Managing Aldyl-A polyethylene pipe in Avista's distribution system.

Author:Palermo, Gene
Position::2015 Plastic Pipe Report

There have recently been a number of incidents involving DuPont Aldyl-A medium-density polyethylene (MDPE) pipe. This article will first review the history of Aldyl-A pipe and the various resins used in its production, and then review the Avista Utilities program to systematically remove selected portions of Aldyl A pipe from its natural gas distribution system in Washington, Oregon and Idaho.

Physical Properties

The first thermoplastic resin the DuPont Company used to manufacture plastic pipe for the industry was polyacetal, with the trade name Delrin[R]. Manufacturing began at the plant in Tulsa, OK in 1960. Because the polyacetal material was brittle, DuPont made a co-extruded pipe with a polyacetal core and an outer layer of polyethylene (PE).

The trade name was Alathon[R], with DuPont taking the "al" from Alathon and "del" from Delrin to arrive at the trade name "Aldel." Apparently, this was too close to an existing trade name, so they changed the "e" to a "y" and came up with Aldyl[R] as the new trade name for its co-extruded thermoplastic gas pipe.

In 1965, DuPont eliminated the polyacetal layer and began to make gas pipe as a solid wall PE pipe. The name of this PE pipe was Aldyl-A pipe.

The PE resin DuPont initially used for the production of Aldyl-A pipe from 196570 was Alathon 5040. This PE resin used a butene comonomer and had a base resin density of 0.935 g/cc and a melt index (MI) of 2 g/10 min.

These two properties of melt index and density control many of the other physical properties for PE materials. Most of the other PE materials used for the gas industry at that time had an MI of about 0.2 g/10 min, so Aldyl-A was not fusion-compatible with these other materials. With this relatively low molecular weight (high MI), the recommended butt fusion temperature for Aldyl-A pipe was 310[degrees]F (154[degrees]C), compared to 400[degrees]F (204[degrees]C) to 500[degrees]F (260[degrees]C) for the other PE materials.

Because some of the small tubing sizes made from the Alathon 5040 resin did not consistently meet the ASTM D1599 quick burst minimum stress requirement of 2520 psi, DuPont decided to use a higher density PE resin. DuPont changed to Alathon 5043 resin in 1970.

This was also a butene comonomer, but with a higher base resin density of 0.939 g/cc to increase the yield strength and more consistently meet quick burst stress requirements. In order to maintain a balance of molecular parameters, the molecular weight was increased when the density was increased, and the corresponding melt index was 1.2 g/10 min. With this higher molecular weight (lower MI), the butt fusion joining temperature was increased to 340[degrees]F (171[degrees]C).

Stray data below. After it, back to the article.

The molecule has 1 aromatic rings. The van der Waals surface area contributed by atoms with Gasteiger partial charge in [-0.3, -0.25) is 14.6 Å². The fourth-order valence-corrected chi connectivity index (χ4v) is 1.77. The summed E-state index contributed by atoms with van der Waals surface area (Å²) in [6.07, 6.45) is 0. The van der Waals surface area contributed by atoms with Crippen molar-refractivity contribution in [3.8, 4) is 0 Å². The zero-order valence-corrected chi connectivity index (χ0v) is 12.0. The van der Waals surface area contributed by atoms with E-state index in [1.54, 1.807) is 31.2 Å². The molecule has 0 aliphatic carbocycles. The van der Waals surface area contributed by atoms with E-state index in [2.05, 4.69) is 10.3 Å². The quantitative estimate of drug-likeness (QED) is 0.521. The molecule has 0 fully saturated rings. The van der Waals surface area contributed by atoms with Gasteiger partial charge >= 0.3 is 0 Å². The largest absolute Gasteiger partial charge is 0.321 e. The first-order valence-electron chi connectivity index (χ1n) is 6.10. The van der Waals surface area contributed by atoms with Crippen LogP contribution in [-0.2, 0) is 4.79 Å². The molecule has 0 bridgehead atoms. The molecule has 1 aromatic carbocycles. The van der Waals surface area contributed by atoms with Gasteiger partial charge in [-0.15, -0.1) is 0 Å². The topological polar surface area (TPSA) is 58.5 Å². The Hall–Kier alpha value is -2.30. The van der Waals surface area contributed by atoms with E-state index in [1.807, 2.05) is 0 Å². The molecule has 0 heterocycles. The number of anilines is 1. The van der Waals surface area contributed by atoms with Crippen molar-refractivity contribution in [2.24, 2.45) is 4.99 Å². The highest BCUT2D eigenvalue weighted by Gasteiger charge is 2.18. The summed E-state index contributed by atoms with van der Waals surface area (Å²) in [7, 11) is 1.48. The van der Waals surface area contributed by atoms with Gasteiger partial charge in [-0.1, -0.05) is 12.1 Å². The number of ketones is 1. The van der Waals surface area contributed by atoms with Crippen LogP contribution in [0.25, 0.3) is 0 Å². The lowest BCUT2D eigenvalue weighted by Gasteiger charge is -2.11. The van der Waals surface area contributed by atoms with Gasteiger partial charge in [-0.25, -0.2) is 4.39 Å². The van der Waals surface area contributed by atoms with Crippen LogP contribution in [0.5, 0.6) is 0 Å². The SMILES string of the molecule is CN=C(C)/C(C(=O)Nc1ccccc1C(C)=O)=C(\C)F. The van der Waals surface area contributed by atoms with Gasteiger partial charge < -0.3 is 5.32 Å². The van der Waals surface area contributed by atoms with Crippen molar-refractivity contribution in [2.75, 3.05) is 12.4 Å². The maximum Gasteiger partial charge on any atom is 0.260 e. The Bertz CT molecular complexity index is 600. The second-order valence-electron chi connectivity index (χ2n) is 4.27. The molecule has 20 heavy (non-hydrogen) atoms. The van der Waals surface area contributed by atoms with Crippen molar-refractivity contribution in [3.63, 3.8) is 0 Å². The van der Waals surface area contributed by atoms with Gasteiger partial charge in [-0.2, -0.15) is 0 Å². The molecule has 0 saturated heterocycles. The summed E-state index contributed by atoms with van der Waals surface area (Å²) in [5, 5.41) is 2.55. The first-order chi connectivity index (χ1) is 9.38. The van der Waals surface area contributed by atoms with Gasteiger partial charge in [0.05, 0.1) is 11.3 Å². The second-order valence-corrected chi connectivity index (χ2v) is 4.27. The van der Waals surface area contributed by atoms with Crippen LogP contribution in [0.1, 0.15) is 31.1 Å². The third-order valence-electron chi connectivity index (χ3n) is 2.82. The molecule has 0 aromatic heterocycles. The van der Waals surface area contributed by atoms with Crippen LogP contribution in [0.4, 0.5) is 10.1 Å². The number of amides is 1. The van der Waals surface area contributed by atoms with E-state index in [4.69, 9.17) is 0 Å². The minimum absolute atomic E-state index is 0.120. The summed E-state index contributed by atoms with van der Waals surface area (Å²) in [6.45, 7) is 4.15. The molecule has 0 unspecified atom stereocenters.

Alathon 5043 was the primary PE resin that DuPont used for Aldyl-A pipe from 1970-83. It was also during this time that the LDIW (low-ductile inner wall) phenomenon occurred.

In the late 1970-71 era, DuPont had a manufacturing issue that resulted in a brittle inside surface. This was detected during some elevated-temperature, stress-rupture testing, resulting in premature failures in which multiple slits were observed as opposed to the normal single slit failure.

It was also noted that the spherulites on the inside surface were extremely large (30-40 microns). Because of these large spherulites on the inside surface, this pipe was called "large-bore spherulite" pipe, or the term more commonly used is LDIW.

The brittle inside surface resulted from the manufacturing process that degraded the inner surface. The premature failures were due to an oxidized inner surface that dramatically reduced the initiation time and thus the overall failure time.

The effect of this LDIW surface on long-term pipe performance has been determined using the rate process method (RPM). In early 1972, DuPont changed the manufacturing process to prevent these large spherulites from forming. DuPont estimated about 30-40% of the pipe it produced in 1970-71 had an LDIW inner surface, and it was primarily in pipe sizes 1 1/4-inch to 4-inch IPS.

Alathon 5043 was a good PE resin at the time it was manufactured. However, by today's standards, the slow crack growth (SCG) resistance of Alathon 5043...

To continue reading